The Bankruptcy Court Grants Picard’s Motion to Allow Hadassah to Keep $32 Million in Fictitious Profits – Installment 48

March 14, 2011Articles White Collar Defense & Compliance Blog

Several Installments in this series about the long-running, global Ponzi scheme of Bernard L. Madoff (“Madoff”), the most recent of which was Installment 47, have discussed the proposed settlement with Hadassah (the “Hadassah Settlement”) by Irving Picard, the Bankruptcy Trustee for the Madoff Estate (“Picard”) in contrast to his vigorous pursuit of the Wilpon/Katz Family private charitable foundations.

On March 10, 2011, as requested in the Motion filed by Picard, the Honorable Burton R. Lifland, Bankruptcy Judge for the Madoff Estate, approved the Hadassah Settlement, whereby Hadassah will pay, within 60 business days, $45,000,000 of its alleged $77,000,000 clawback exposure. This grants Hadassah the benefit of retaining $32,000,000 of the fictitious profits that it withdrew from the Madoff scheme.

As I have stated previously, while I agree that Hadassah is a very worthy charity and deserves to survive and thrive, it is perplexing that Picard and Judge Lifland have allowed Hadassah to keep $32,000,000 of fictitious profits at the expense of other Madoff victims. Nevertheless this chapter of the decades-long involvement by Hadassah with the Madoff scandal appears to be concluded.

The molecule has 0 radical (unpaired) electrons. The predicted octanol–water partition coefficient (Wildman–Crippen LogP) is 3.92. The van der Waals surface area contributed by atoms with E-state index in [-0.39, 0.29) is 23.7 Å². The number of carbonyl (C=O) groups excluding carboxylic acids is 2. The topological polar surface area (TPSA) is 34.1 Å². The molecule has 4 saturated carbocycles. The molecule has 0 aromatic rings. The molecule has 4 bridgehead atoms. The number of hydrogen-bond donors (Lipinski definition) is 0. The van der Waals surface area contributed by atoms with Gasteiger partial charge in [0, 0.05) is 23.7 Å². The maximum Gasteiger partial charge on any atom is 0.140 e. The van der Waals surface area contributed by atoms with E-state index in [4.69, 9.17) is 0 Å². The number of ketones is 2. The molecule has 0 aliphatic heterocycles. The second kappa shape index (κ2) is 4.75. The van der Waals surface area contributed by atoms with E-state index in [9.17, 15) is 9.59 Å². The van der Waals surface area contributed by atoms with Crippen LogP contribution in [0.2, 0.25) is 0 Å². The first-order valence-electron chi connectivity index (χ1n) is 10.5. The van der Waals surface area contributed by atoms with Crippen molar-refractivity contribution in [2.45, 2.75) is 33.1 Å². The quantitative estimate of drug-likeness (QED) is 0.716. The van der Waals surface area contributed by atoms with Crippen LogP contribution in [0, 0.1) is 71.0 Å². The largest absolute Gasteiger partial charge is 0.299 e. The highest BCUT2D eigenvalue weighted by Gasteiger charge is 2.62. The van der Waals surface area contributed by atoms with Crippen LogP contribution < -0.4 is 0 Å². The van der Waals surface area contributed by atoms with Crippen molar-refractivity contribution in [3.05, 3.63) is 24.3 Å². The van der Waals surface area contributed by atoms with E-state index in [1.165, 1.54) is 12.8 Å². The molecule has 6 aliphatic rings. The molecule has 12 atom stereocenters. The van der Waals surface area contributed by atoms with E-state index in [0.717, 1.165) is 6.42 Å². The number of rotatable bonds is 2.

What does remain is to see how many millions of dollars the effort to retain the fictitious profits probably cost Hadassah in professional fees to lawyers, accountants and consultants in 2010 and 2011. The 2010 costs will not likely become public until Hadassah publishes its financial statements and files its Forms 990 for 2010 with the Internal Revenue Service (“IRS”) later this year.

However, the inconsistent manner in which Picard is treating charitable investors with Madoff warrants further monitoring. As stated in Installments 46 and 47 of this series, Picard is seeking a total of $7,000,000 or more (which is actually more than the amount of fictitious profits subject to clawback) from the Wilpon/Katz Foundations, which have given away millions of dollars each year to highly respected and worthy charities according to their Forms 990-PF filed with the IRS.

[To be continued in Installment 49]